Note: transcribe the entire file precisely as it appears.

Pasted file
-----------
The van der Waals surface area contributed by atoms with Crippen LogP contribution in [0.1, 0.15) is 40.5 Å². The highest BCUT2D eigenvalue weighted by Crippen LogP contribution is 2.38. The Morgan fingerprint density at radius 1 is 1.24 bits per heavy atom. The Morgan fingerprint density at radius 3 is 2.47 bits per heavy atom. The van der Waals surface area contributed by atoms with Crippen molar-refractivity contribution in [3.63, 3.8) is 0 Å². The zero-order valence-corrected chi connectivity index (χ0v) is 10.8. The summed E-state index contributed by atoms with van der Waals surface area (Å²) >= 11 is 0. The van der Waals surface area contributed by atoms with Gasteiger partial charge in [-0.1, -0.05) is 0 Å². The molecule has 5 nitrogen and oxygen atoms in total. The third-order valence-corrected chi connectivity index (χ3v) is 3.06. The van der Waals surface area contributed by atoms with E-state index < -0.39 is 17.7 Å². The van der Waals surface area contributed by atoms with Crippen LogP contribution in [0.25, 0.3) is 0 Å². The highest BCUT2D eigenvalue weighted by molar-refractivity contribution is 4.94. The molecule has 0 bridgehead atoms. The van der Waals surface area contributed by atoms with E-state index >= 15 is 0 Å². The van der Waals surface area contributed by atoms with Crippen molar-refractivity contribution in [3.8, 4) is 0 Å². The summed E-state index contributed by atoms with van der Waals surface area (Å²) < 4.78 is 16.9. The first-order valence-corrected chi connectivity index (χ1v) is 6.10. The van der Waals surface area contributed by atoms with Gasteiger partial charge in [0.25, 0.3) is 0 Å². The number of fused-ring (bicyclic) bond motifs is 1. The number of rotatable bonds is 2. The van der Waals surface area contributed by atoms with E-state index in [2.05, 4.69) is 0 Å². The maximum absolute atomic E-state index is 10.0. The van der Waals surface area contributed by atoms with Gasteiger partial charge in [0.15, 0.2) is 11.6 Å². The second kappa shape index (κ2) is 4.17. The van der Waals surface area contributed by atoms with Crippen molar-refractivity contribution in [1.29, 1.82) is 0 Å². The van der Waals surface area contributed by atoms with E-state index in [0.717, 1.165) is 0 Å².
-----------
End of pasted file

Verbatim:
The van der Waals surface area contributed by atoms with Crippen LogP contribution in [0.1, 0.15) is 40.5 Å². The highest BCUT2D eigenvalue weighted by Crippen LogP contribution is 2.38. The Morgan fingerprint density at radius 1 is 1.24 bits per heavy atom. The Morgan fingerprint density at radius 3 is 2.47 bits per heavy atom. The van der Waals surface area contributed by atoms with Crippen molar-refractivity contribution in [3.63, 3.8) is 0 Å². The zero-order valence-corrected chi connectivity index (χ0v) is 10.8. The summed E-state index contributed by atoms with van der Waals surface area (Å²) >= 11 is 0. The van der Waals surface area contributed by atoms with Gasteiger partial charge in [-0.1, -0.05) is 0 Å². The molecule has 5 nitrogen and oxygen atoms in total. The third-order valence-corrected chi connectivity index (χ3v) is 3.06. The van der Waals surface area contributed by atoms with E-state index < -0.39 is 17.7 Å². The van der Waals surface area contributed by atoms with Crippen LogP contribution in [0.25, 0.3) is 0 Å². The highest BCUT2D eigenvalue weighted by molar-refractivity contribution is 4.94. The molecule has 0 bridgehead atoms. The van der Waals surface area contributed by atoms with E-state index >= 15 is 0 Å². The van der Waals surface area contributed by atoms with Crippen molar-refractivity contribution in [3.8, 4) is 0 Å². The summed E-state index contributed by atoms with van der Waals surface area (Å²) < 4.78 is 16.9. The first-order valence-corrected chi connectivity index (χ1v) is 6.10. The van der Waals surface area contributed by atoms with Gasteiger partial charge in [0.25, 0.3) is 0 Å². The number of fused-ring (bicyclic) bond motifs is 1. The number of rotatable bonds is 2. The van der Waals surface area contributed by atoms with E-state index in [2.05, 4.69) is 0 Å². The maximum absolute atomic E-state index is 10.0. The van der Waals surface area contributed by atoms with Gasteiger partial charge in [0.15, 0.2) is 11.6 Å². The second kappa shape index (κ2) is 4.17. The van der Waals surface area contributed by atoms with Crippen molar-refractivity contribution in [1.29, 1.82) is 0 Å². The van der Waals surface area contributed by atoms with E-state index in [0.717, 1.165) is 0 Å².